Anonymous said...

I do think that to assume some women are not 'bright enough' to be aware they are subject to suffering from inequlaity is simply... well, ridiculous. And believe me, my sisters who had their clitorisis removed with jaggad shards last week wish they could have prevented it from happening... some things just aren't that easy. (And if you think it isn't happening right here in North America... contact me, I'll even introduce you to a few).

Anonymous said...

Awesome post by the way!

Anonymous said...

I was actually just thinking about this same thing today!

Also think about this: the two women in the highest places were the presidents wife and former vice president elect. Did or do we hear about their good deeds? No we have blogs devoted to what they are wearing and what their kids are doing. THAT is what's holding is back. The fact that women (most)have a hard time focusing on the ins and outs of legislation when we have so many other things we must run in our lives. The maternal instinct kills any desire I have to fight to be one of the women that will do that one day. I'm sure I'm not the only one.
Think queen Elizabeth... She wasn't allowed to be seen as a woman AND a monarch, she had to pick one. The first woman president would still have to get through the good ol not network without losing herself I hope one can do it one day in the near future.

CH in Ohio

Anonymous said...



We are all people, we all need each other.

Anonymous said...

How do you make a statement like,
"Women need men." and then call yourself a feminist?

Anonymous said...

Very thought-inducing. I have a hard time getting riled up about equal rights in this country when I see the Middle East and they way those countries oppress their woman. Makes me glad to be an American. And maybe that's the problem.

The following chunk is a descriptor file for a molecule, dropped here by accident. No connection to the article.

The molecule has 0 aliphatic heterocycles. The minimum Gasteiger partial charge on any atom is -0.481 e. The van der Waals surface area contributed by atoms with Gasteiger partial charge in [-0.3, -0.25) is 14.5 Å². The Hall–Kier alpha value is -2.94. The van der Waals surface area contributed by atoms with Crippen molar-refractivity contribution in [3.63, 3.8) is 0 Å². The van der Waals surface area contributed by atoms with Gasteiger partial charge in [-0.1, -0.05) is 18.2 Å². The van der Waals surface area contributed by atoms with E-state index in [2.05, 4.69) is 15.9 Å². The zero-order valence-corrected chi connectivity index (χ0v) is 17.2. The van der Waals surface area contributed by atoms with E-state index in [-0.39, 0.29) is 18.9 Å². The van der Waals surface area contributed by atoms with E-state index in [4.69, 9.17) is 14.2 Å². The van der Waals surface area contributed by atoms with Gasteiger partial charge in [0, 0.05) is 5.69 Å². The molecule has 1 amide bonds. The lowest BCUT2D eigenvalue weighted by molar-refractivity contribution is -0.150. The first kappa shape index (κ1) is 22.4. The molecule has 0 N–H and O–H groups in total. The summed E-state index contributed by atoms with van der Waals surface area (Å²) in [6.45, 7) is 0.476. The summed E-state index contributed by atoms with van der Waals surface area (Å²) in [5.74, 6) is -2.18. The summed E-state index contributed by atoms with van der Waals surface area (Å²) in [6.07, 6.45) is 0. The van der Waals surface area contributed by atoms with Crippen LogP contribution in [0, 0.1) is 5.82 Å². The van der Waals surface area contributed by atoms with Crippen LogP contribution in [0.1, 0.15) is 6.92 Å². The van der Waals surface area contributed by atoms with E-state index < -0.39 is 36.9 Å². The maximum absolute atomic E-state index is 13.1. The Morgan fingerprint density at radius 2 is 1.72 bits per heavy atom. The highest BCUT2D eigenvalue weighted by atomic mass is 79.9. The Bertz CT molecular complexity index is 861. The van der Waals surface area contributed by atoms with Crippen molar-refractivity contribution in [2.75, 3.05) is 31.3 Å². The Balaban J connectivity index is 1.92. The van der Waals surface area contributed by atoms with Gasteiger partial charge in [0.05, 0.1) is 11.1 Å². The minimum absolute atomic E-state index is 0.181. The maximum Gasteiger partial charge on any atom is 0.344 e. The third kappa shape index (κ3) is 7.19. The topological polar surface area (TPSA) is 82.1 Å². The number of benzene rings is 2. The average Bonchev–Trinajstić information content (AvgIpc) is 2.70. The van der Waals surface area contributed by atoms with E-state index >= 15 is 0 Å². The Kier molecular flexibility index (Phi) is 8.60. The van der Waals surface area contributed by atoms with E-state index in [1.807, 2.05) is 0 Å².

Anonymous said...

I have to say that when I saw the word feminism in the title, I cringed and had to debate whether I wanted to read it. The feminists on my liberal college campus were people I tried to avoid. They weren't interested in trying to change things. All they wanted was to tell all the rest of us why we were wrong. They didn't just believe they were superior to men, they believed they were superior to anyone who didn't believe exactly what they believe. That's not my idea of feminism. I think that is part of our problem. We've created our own divisons among women. We judge each other and find each other lacking because we have diffeent opinions on how to bring about change. I'm as guilty of it as the next person. I think we all need to rethink how we view each other as women and stop judging each other. How can we stand up for ourselves and make our views heard when we can't even come together as a group of individuals wanting the same things?

Anonymous said...

Okay, this post failed to point out even one of the ways we're still oppressed?

I was raised by feminists.

I've fought tooth and nail for my career, for my education, for everything I have, and have had to promise various people that I won't be a stay at home mom to get where I am. Outside of being asked to make a long term commitment to my company, I just don't feel so much oppression. My compensation is incredibly fair for what I do, and I have no comparable laterals to compare to....

Joy said...

Wonderful, thought-provoking post... Thank you for sharing it with me today.

I find it incredibly sad that we (women) are typically judgmental about each other to the point where we often refuse to consider another person's point of view. There should be room for all of us under the umbrella of feminism, yet we keep trying to make the definition so bloody strict and narrow that hardly anyone else will accept it.